Five years ago the Publishing Triangle kicked up a controversy with its picks for the 100 Best Lesbian and Gay Novels of all time. Now that same New York City-based organization of gays and lesbians in publishing has selected its 100 Best Lesbian and Gay Nonfiction Books--and Advocate readers are getting the first look.
This year's panel of judges [see sidebar, page 176] honored books by journalists, activists, scientists, and historians. Some titles may not be familiar to the general reader; some appear to have been included for their historical importance, even though their factual content is outdated. But this much is clear: We have been here since the dawn of history. And ever since, visionary writers have spent their lives ensuring that our truths are told.
Books 1 & 26
This Yale historian gave gays and lesbians new pride in their past with books that uncovered evidence of tolerance and even official recognition for homosexuals in Catholic Europe before the 13th century. Boswell's critics scolded that he was overreaching: but his queer readers were greatly moved Boswell died in 1994 of complications from AIDS.
Books 6 & 52
Moraga and fellow writer Gloria Anzaldua (books 6, 22) shook up the white-centric lesbian world when they coedited the 1981 emthology This Bridge Called My Back, in which Chicana and Latina lesbians aired their truths arguably for the first time ever. Moraga later cofounded Kitchen Table/Women of Color Press with Minnie Bruce Pratt (book 93) and Barbara Smith (books 90, 93). Today, Moraga lectures at Berkeley and continues to track the unique experiences of lesbians of color.
Books 16 & 40
San Francisco-based reporter Shilts was openly gay from the start, and he had the skills to make our stories so compelling that America had to listen. Shilts lived to write just three books before he died at 43 of AIDS-related causes. But the books are extraordinary: the Harvey Milk biography The Mayor of Castro Street; Conduct Unbecoming, on gays in the military; and, perhaps most memorable. And the Band Played On. which told how gay activists took on the AIDS plague while officials dithered.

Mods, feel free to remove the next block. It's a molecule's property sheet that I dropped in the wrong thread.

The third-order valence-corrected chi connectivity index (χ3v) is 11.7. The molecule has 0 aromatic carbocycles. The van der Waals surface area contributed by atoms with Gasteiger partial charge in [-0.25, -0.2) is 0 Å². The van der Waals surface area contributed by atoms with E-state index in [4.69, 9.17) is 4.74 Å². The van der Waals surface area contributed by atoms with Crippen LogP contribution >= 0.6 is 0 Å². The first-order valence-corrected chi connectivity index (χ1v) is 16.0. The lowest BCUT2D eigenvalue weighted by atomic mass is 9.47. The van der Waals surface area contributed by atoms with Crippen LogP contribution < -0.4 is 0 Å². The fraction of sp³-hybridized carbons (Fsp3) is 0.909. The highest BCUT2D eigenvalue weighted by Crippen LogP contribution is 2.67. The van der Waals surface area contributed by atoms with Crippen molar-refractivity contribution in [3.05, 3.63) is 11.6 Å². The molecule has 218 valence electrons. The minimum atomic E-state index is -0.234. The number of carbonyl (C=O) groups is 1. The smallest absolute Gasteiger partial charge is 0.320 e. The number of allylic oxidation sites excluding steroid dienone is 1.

Books 30 & 39
Monette, a gracious product of the Ivy League, moved to Los Angeles with a lover and formal success with screenplays and novels. But only after his partner was diagnosed with AIDS did Monette find his true depth as an artist and a gay man. With such AIDS memoirs as Borrowed Time, Monette helped change the culture's awareness of AIDS. Later, in Becoming a Man, he would write with the same clarity about growing up gay. He died at 50 of AIDS complications.
As an editor, writer, and political organizer, transgender activist Feinberg has been resourceful in creating ways to speak and be outside the male-female box. Case in point: male-female personal pronouns. Feinberg has expanded tired old he and she to ze or s/he. and her or him to hir. With the novel Stone Butch Blues--the story of a young transgendered person looking for a true identity-Feinberg helped to start the wave of trans activism rolling. Ze also plunged into health care activism after nearly dying in the '90s because an emergency room doctor refused to treat hir. Feinberg and wife Minnie Bruce Pratt (book 93) live near New York City.
Betty Berzon therapist and author
Mark Blasius professor of political science at the City University of New York and La Guardia Community College
Keith Boykin, former executive director of the National Black Lesbian and Gay Leadership Forum
Louis Crompton, professor emeritus of English at the University of Nebraska-Lincoln
John D'Emilio, professor of history at the University of Illinois at Chicago
Nicholas C. …